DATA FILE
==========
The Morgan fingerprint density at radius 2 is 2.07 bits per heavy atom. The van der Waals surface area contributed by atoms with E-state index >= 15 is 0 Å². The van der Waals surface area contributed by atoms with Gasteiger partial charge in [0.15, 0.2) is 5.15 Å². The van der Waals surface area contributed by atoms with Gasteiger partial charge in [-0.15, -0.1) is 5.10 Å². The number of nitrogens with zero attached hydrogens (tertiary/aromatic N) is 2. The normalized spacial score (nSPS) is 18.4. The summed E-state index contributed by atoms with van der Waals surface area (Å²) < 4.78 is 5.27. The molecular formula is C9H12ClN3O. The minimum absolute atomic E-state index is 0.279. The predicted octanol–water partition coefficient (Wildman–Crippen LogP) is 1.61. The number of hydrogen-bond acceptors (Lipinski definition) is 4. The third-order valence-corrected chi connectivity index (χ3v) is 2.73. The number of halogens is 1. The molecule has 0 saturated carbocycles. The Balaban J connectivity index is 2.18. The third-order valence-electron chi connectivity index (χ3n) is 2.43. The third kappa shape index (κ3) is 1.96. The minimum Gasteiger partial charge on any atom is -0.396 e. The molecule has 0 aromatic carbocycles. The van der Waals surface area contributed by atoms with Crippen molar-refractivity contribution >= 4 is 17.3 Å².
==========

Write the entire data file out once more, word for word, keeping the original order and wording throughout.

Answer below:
The Morgan fingerprint density at radius 2 is 2.07 bits per heavy atom. The van der Waals surface area contributed by atoms with E-state index >= 15 is 0 Å². The van der Waals surface area contributed by atoms with Gasteiger partial charge in [0.15, 0.2) is 5.15 Å². The van der Waals surface area contributed by atoms with Gasteiger partial charge in [-0.15, -0.1) is 5.10 Å². The number of nitrogens with zero attached hydrogens (tertiary/aromatic N) is 2. The normalized spacial score (nSPS) is 18.4. The summed E-state index contributed by atoms with van der Waals surface area (Å²) < 4.78 is 5.27. The molecular formula is C9H12ClN3O. The minimum absolute atomic E-state index is 0.279. The predicted octanol–water partition coefficient (Wildman–Crippen LogP) is 1.61. The number of hydrogen-bond acceptors (Lipinski definition) is 4. The third-order valence-corrected chi connectivity index (χ3v) is 2.73. The number of halogens is 1. The molecule has 0 saturated carbocycles. The Balaban J connectivity index is 2.18. The third-order valence-electron chi connectivity index (χ3n) is 2.43. The third kappa shape index (κ3) is 1.96. The minimum Gasteiger partial charge on any atom is -0.396 e. The molecule has 0 aromatic carbocycles. The van der Waals surface area contributed by atoms with Crippen molar-refractivity contribution >= 4 is 17.3 Å².